The Last Post

I write this having been back in the cold, wet and windy UK for a couple of weeks. This has given me time to adjust to what is, quite frankly, a far more mundane existence. It has also given me time to reflect on my trip.

My trip has been an amazing experience and I have many memories that I will treasure for the rest of my life. Pretty much everything I have done on the trip has been fantastic but there have been two real highlights that stand out.

The first is the 6 days I spent on the South Island of New Zealand. I loved the wonderful scenery and doing some amazing things including whale watching, a heli-hike onto Franz Josef Glacier and jet boating.

Whale watching at Kaikoura

Whale watching at Kaikoura

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Hiking on Franz Josef Glacier

Hiking on Franz Josef Glacier

Milford Sound

Milford Sound

The second highlight was the week in India touring the “Golden Triangle” with G Adventures. I loved travelling through such a vibrant country seeing some amazing sights, experiencing the culture and eating some absolutely fabulous food.

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Jaipur

Jaipur

Palace of the Winds

Palace of the Winds

Trying to make a puri

Trying to make a puri

Amber Fort

Amber Fort

I have seen some amazing sights Including:-

Uluru

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The Taj Mahal

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Sydney Harbour

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The cricket obviously didn’t go according to plan. I watched every one of England’s losses to Australia and became increasingly resigned to the entirely predictable nature of these defeats. Disappointing as the cricket was it gave me a base to explore the great cities of Australia. I was part of the world record attendance for a test match at the MCG on Boxing Day.

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Some stats!! My trip took me away from home for 79 nights. I travelled in 5 countries – Australia, New Zealand, Thailand, India and the United Arab Emirates. I went on 17 flights and travelled with 8 different airlines. I stayed in 20 different hotels. So making all these flights certainly means I have had an impact on the environment. All the air miles equate to 4.85 tonnes of CO2 emissions. The driving I did in New Zealand, 1095 kilometres, added a further 0.26 tonnes of CO2 emissions. I am investigating what I can do to offset this.

Best airline – QANTAS. I flew with them more than any other airline. Great service delivered by “real people” not the archetypal young “trolley dolly” you find elsewhere.

Best airport – Dubai. Space age. Roomy. Waterfalls!

Worst airport – Goa International Airport. Dirty toilets and rowing cleaners. Make sure you scan your luggage first! I also had issues at Melbourne Tullamarine Airport with baggage coming off the wrong carousel and lengthy queues for biosecurity checks.

Favourite hotel – The Point, Brisbane. Great service and a room with a fantastic view. Well located for the Gabba and the free boat service into central Brisbane. I also had fantastic service and food at the Resort Terra Paraiso in Goa. Excellent towel and pillow art by housekeeping!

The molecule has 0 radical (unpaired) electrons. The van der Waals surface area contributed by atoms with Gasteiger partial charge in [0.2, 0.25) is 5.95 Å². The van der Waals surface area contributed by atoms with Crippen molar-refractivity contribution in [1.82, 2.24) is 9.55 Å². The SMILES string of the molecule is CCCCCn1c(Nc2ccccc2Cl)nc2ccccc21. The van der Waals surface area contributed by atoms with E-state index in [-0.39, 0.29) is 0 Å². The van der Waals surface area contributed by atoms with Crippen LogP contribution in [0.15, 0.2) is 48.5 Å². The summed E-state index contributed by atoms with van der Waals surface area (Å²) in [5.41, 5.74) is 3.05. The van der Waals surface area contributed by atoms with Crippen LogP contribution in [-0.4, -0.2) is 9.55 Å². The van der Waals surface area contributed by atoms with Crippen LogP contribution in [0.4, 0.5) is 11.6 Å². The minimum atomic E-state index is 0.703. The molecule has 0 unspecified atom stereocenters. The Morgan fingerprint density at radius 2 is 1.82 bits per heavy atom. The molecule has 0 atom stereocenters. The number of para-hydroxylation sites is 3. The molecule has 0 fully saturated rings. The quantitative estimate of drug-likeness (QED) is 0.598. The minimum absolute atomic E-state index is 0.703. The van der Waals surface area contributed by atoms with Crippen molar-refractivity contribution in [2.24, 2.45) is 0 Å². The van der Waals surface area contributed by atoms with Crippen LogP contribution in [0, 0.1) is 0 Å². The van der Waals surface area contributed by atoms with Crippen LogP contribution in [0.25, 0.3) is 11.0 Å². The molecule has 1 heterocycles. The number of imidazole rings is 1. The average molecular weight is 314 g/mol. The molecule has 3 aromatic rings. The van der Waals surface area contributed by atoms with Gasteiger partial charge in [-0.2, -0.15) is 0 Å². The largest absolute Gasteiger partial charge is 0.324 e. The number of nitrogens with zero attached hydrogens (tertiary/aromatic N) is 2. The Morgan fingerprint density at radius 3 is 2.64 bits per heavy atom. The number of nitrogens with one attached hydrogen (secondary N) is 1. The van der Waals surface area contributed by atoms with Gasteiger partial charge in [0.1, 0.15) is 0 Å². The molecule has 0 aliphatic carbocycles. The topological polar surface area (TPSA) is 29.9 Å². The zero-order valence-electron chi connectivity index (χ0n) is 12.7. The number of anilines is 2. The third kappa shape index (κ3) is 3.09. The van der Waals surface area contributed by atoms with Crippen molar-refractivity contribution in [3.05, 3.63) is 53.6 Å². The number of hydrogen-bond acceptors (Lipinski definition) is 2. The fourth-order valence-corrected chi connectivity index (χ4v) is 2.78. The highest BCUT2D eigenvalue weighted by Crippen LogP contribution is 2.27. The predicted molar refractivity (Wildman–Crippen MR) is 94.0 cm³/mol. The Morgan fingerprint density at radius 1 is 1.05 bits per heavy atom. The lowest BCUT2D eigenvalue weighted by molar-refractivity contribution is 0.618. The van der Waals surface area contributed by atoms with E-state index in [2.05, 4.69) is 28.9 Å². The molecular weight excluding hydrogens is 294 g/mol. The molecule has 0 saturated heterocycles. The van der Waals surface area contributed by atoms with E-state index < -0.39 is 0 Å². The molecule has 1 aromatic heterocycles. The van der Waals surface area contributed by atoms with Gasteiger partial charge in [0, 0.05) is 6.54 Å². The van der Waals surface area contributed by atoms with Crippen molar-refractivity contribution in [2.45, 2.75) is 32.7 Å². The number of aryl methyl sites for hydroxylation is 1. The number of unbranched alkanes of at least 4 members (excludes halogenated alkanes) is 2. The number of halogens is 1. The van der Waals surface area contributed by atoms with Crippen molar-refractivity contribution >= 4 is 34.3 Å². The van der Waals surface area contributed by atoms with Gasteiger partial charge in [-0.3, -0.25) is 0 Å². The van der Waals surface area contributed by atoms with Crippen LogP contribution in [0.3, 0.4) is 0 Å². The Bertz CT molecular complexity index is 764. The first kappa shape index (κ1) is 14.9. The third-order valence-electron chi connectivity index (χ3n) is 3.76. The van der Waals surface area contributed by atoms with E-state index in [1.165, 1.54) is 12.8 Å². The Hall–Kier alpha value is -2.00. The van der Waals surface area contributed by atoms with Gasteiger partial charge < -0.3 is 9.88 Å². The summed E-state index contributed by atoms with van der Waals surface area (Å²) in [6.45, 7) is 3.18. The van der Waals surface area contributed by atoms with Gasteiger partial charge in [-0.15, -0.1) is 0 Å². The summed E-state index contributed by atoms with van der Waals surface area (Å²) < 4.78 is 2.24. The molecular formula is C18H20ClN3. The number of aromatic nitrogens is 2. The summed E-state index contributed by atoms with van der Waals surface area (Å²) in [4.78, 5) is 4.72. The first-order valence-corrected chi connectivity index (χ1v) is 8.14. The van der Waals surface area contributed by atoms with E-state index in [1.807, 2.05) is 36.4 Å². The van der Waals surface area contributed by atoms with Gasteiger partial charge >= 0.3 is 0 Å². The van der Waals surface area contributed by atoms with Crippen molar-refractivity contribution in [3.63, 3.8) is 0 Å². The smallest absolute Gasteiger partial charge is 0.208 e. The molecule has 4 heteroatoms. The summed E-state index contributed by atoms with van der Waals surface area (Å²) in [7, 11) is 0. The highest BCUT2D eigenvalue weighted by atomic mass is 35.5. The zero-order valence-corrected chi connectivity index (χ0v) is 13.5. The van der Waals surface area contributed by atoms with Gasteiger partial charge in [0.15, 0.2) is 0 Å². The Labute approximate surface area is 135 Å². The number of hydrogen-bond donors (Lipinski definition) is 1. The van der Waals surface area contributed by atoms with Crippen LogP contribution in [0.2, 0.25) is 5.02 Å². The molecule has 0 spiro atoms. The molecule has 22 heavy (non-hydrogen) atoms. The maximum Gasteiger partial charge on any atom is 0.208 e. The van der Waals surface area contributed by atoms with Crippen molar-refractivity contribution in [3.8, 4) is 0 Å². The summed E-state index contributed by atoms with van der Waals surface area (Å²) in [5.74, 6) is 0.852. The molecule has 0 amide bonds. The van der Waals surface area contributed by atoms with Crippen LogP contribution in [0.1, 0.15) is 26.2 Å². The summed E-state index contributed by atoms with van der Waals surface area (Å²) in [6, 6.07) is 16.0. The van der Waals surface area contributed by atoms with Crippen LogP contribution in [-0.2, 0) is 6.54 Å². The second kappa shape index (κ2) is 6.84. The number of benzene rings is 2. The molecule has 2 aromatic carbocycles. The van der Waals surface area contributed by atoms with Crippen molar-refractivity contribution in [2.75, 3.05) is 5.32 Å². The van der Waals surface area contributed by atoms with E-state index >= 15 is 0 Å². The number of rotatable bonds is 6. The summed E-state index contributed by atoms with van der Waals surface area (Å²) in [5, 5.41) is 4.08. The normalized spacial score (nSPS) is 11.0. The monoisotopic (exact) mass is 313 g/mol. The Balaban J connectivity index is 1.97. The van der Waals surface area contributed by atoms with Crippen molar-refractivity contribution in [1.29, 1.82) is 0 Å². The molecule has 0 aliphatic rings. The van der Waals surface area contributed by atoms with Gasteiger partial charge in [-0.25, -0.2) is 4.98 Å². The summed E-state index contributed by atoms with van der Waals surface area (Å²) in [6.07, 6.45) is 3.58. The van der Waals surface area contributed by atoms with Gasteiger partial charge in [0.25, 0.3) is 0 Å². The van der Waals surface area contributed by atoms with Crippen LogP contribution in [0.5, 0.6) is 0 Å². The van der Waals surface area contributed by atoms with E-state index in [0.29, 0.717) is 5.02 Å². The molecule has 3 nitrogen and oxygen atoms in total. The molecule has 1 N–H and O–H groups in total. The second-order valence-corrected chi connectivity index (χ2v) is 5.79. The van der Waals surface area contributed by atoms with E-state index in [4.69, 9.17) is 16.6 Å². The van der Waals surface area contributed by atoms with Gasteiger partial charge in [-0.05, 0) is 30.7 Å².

View from my room at The Point, Brisbane

View from my room at The Point, Brisbane

Free city hopper boat service in Brisbane

Free city hopper boat service in Brisbane

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Housekeeping art at Resort Terra Paraiso, Goa

Worst hotel – Great Southern Hotel, Sydney. Room very dated and felt claustrophobic

Favourite cricket stadium – Sydney Cricket Ground. Blends futuristic new stands with well preserved old pavilions.

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Worst cricket stadium – The WACA, Perth. Little shade and needs urgent redevelopment.

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So would I do it again??? The trip has been very much a once in a lifetime opportunity. It has cost a pretty penny and I now need to start earning again. 11 weeks away is a long time and there were times particularly around Christmas and New Year when I was really starting to miss family. Keeping in touch through instant messaging, email, FaceTime and Facebook has been invaluable. When you can talk to somebody and see them on screen the world does not seem such a big place.  I have loved experiencing the different countries and cultures and a much better climate. So yes I would definitely do a big trip again but not for as long.

Has the trip changed me??? Well I don’t feel any different. It may have given me a different perspective on a few things. The trip has definitely given me the desire to travel more and explore further some of the places I have been to.

A successful trip can only take place with help from others. I have had great support from friends and family. They seemed to think my trip was a much bigger deal than I thought myself and showed this with a great send off before I went away. I was worried about my house being left empty for an extended period of time. Thanks to Mum and Dad and my next door neighbours Kathryn and Steve for keeping an eye on it for me whilst I was away. My house remained totally intact whilst I was away but ironically suffered storm damage within a week of my return!

A big thank you to my travel agents, Round the World Experts, and in particular Nigel Wright for turning my dreams into reality.

I hope you have enjoyed reading my blog. I have enjoyed writing it and it is something I can always look back on. The blog seems to have generated quite a lot of interest – It has had over 4300 views and over 100 comments.